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What is the enduring appeal of an artist like Bowie?

David Bowie has captured popular imagination for decades; what are the historical, cultural and political reasons for this?

New mural painted by James Cochran aka Jimmy C showing the image of Bowie from the cover of his 1973 album Aladdin Sane painted in Brixton, London.
New mural painted by James Cochran aka Jimmy C showing the image of Bowie from the cover of his 1973 album Aladdin Sane painted in Brixton, London.
Image: Sophie Duval

DURING THE EARLY hours of January 8th 2013 (the eve of David Bowie’s 66th birthday) word began to circulate in cyberspace concerning a new David Bowie single as well as the promise of a new album. David Bowie fans awoke to a new song called ‘Where Are We Now?’ which was accompanied by a haunting, almost Beckett-like, video focused on his Berlin years and directed by Tony Oursler.

The release of the single and The Next Day album, just two months later, ended years of groundless speculation and rumour concerning Bowie’s career and overall well-being. In old and new media settings, Bowie was retired, Bowie was ill, Bowie was a recluse who spent his days painting. Bowie was leaving New York.

The dominant media narrative which greeted the news that Bowie was recording again rehearsed many of these ill-founded and baseless rumours. In fact, Bowie had remained active as an artist following his recuperation from a significant health scare in 2004. He had clearly decided to work on his own terms and at his own pace.

In the supposed hiatus between 2004 and 2013, Bowie collaborated by performing or recording with a wide range of performers (including Alicia Keys, David Gilmour, TV On The Radio and Lou Reed). He performed live twice with Arcade Fire in 2005 (a band whom he had championed and continues to record with occasionally) and in 2007 he curated the prestigious Highline Festival in Manhattan. All of this, in addition to working as a music producer and as an occasional actor in films like The Prestige (2006), appearing in animation series such as Sponge Bob Square Pants (2007) as well as playing a variety of cameo roles.

Culture as lived experience 

Some three months before his ‘re-emergence’, the University of Limerick in Ireland convened a major academic event on David Bowie. Strange Fascination? A Symposium on David Bowie was held over three days in late October 2012. The event featured papers, performances, artwork, screenings and a panel discussion on Bowie’s legacy to date. Participants (academics, fans, academics who are fans, fans who are academics) travelled from across the world to discuss, dissect, debate and most importantly to celebrate the work of one of the most significant figures in contemporary popular culture.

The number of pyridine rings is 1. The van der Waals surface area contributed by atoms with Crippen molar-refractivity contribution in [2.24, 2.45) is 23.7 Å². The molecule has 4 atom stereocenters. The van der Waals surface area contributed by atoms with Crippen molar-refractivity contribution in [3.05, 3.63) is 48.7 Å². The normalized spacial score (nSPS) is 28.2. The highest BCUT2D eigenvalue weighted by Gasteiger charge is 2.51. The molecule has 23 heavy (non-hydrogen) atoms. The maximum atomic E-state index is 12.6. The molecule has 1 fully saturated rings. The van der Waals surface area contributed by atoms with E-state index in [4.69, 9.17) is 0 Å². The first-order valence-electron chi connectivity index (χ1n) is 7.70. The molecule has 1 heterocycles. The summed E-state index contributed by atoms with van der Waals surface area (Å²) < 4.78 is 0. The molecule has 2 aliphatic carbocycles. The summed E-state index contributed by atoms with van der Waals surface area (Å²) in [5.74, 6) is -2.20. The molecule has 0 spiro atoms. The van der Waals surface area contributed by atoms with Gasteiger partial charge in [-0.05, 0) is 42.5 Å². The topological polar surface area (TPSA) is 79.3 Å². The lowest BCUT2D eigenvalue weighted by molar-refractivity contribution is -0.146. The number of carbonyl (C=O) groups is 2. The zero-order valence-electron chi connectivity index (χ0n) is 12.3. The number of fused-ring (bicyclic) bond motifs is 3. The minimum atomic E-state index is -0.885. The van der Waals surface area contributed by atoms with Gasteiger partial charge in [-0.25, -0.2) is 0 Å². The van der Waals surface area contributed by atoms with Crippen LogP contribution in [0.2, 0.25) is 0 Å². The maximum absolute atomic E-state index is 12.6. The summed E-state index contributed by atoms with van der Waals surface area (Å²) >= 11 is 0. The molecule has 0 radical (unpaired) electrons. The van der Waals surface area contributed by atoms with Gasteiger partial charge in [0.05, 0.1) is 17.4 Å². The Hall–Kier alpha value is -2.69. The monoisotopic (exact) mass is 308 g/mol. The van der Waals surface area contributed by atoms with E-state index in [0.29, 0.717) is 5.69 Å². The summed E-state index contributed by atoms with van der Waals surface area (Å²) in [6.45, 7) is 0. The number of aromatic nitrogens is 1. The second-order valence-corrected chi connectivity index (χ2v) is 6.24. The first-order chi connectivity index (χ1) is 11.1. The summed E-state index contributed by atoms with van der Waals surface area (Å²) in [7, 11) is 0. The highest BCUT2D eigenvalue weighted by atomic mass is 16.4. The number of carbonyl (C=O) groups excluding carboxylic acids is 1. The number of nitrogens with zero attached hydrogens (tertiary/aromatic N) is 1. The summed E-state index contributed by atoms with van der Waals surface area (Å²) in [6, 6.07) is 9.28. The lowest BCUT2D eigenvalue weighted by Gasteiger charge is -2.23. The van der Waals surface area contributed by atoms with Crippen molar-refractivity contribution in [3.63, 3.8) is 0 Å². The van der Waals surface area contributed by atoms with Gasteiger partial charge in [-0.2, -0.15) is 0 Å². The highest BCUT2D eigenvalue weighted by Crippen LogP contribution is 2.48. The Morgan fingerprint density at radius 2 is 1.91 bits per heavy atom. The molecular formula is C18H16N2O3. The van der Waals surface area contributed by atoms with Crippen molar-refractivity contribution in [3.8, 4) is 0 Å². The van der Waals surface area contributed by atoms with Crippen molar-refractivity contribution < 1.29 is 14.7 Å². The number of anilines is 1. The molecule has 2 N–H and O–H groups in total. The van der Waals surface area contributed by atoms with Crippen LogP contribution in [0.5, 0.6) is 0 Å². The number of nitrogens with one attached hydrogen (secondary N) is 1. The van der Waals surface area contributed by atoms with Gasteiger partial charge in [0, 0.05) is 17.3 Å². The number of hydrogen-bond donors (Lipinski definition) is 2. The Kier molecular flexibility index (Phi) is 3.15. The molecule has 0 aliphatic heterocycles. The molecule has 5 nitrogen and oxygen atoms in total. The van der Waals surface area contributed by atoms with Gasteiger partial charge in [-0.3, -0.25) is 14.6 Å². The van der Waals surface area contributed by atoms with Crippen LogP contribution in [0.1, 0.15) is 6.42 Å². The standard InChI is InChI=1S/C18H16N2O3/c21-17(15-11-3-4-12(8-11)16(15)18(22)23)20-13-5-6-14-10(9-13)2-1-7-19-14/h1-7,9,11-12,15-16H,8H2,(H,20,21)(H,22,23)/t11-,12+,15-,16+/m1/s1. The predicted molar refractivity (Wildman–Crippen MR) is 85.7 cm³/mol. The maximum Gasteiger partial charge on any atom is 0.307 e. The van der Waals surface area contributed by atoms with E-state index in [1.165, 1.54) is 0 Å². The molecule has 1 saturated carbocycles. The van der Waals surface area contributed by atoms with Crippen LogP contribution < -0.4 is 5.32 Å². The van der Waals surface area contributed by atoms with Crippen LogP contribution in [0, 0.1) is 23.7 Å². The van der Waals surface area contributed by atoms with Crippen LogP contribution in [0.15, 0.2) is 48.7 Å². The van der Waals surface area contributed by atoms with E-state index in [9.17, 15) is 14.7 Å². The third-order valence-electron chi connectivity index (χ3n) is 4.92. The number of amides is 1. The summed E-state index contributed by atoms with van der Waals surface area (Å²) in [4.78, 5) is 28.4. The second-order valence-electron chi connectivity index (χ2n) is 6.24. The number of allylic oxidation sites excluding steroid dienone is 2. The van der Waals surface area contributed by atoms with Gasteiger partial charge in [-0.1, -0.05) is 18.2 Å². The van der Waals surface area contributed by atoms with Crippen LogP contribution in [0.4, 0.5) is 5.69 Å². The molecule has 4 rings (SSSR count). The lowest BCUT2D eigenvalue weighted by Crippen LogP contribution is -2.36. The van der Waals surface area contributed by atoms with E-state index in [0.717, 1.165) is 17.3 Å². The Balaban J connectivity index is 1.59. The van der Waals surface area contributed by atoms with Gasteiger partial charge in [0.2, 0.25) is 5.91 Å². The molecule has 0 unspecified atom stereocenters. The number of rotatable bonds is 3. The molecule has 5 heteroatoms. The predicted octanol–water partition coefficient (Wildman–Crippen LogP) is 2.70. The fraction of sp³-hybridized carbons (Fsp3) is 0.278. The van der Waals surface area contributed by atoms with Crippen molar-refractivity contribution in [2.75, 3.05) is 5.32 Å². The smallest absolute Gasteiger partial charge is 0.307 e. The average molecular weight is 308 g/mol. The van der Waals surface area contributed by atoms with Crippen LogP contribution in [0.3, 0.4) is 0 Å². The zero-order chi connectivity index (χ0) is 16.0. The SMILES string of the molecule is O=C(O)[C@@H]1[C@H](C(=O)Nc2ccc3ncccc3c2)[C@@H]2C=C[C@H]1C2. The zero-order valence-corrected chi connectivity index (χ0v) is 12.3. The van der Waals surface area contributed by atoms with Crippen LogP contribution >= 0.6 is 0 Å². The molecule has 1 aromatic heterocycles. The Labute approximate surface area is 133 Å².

There was a very high level of media interest in the event. Predictably, there was some bemusement or lack of understanding in certain media quarters as to the legitimacy of subjecting David Bowie to such earnest scrutiny in an academic setting.

To us however the reasons were very clear. As working academics interested in culture and cultural production (in all senses of the term) we do not see ourselves as being locked away Rapunzel-like in an ivory tower. Our task is to engage with culture and cultural production as a real and lived experience whether in the library, on the street, in the supermarket or in the moshpit.

A real icon

In our media-saturated world the word ‘iconic’ is an over-used and abused term. David Bowie is one of the few artists to whom the term is deservedly ascribed. In convening Strange Fascination? and in editing this book we seek to engage critically with one of the most enduring, intriguing and complex figures within popular culture and to add to the emerging academic debate which seeks to assess Bowie’s significance as a song-writer; performer; recording artist; music producer; actor; film producer and painter.

Our purpose is to offer new perspectives on Bowie texts (taking ‘text’ in the broadest sense as some aspect of material culture having the ability to be ‘read’ – from song texts to costumes, videos to album art; characterisations in film to the man himself, and his other selves).

The title David Bowie: Critical Perspectives also makes it clear that this book is neither an exhaustive account of everything David Bowie has ever done, nor a compendium of every analysis, opinion piece, or interpretation undertaken of his life and artistic output thus far. Such a task is beyond the realm of this book, and far from claiming to be definitive; this volume – even though it features examples from each of the decades of Bowie’s extensive career – is unapologetically quite the contrary.

The perspectives here are multiple but they are also specific, partial, varied, and sometimes even contradictory. All are driven to a greater or lesser degree with the deployment of theoretical scaffolding (some disciplinary specific, others cross – and multi-disciplinary) in order to critically explore ways to think, talk about, and analyse the extensive and always provocative artistic output of David Bowie in its social, historical, political, and cultural context.

Unsurprisingly, virtually all of the chapters make claims for rethinking Bowie in a broader historical, cultural, political and aesthetic context, and, we would say, with good reason. Has there ever been an artist as intellectually, musically and visually compelling, as David Bowie?

Martin J. Power, Aileen Dillane and Eoin Devereux, University of Limerick.

David Bowie: Critical Perspectives has just been published by Routledge (New York).

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About the author:

Martin J. Power, Aileen Dillane and Eoin Devereux

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